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Javed Akhtar on films, scripts, performers and language: Birthday special

In an exclusive interview with Cinestaan.com on the eve of his 72nd birthday (17 January), the celebrated writer, lyricist and poet looks back on a five-decade-long career and the changes he has seen and loves.

Shriram Iyengar

Anyone entering Javed Akhtar's home will be left in no doubt that she is entering the premises of someone with a highly developed aesthetic sense. We arrived while the poet was in the midst of correcting some of his work while wife and top-notch actress Shabana Azmi relaxed on a couch, having just won another Filmfare award to add to her not inconsiderable collection of awards. As you wait alongside the beautiful, poignant murals by MF Husain, a larger-than-life mural of Kaifi Azmi looks down upon you from another wall. There is no doubt this is the abode of a poet and a humanist.

Even as he arrived and apologized for keeping us waiting, Javed Akhtar's trained eye did not miss the camera angles. He might have just turned 72, but his skill remains sharp as ever. In a genial mood, the man who formed one half of the deadliest scripting partnership in the history of Hindi cinema spoke on a wide range of topics from his writing tics (I am particular about ruled paper, he said genially) to his take on set design in the past (It was an anarchy of colours, he admitted).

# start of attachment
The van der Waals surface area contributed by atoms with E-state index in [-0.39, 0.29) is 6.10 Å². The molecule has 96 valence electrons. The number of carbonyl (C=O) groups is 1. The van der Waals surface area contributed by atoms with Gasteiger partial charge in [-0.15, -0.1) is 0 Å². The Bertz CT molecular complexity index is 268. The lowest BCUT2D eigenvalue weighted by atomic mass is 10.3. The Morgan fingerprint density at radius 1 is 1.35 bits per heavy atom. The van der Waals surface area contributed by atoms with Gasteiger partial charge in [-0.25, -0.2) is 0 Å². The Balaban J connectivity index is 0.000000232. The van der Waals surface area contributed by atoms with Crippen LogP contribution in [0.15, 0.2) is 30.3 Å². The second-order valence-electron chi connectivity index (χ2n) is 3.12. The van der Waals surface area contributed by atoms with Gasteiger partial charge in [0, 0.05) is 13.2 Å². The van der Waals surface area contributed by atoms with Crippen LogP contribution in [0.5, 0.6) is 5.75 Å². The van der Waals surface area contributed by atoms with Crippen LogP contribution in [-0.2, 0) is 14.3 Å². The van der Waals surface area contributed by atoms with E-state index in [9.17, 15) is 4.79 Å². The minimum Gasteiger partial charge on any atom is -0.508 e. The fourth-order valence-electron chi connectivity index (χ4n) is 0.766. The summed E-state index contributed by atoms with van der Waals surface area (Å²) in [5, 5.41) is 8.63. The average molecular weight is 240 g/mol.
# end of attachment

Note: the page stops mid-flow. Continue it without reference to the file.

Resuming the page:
"As long as you keep your antennae tuned to the outside, you will be fine," he said, speaking about keeping the creative fires alive. Incisive, eloquent and articulate, Javed Akhtar remains a powerful voice in the Indian film industry, just as he was 40 years ago. But it is a different industry today. Akhtar described how pleased he is at the quality of scripts and acting that is coming through. The boys need to buck up though. The writer was profuse in his praise for Alia Bhatt, Priyanka Chopra and "the girls" but could not see any of the current crop standing comparison with a Dilip Kumar or an Amitabh Bachchan. As for scripts, the change in bold rhetoric from the 1970s (thankfully, he added) impresses him.

Regardless of his connection with the film industry, the passion for literature and language continues to burn strongly in Akhtar. As we meandered through various topics, the poet within him launched into a long and eloquent defence of the importance of literature and language. "Language is not just a vehicle of communication," he reminded us. "It is a vehicle of culture, tradition, values, and identity."

Many happy returns of the day, Javed saheb.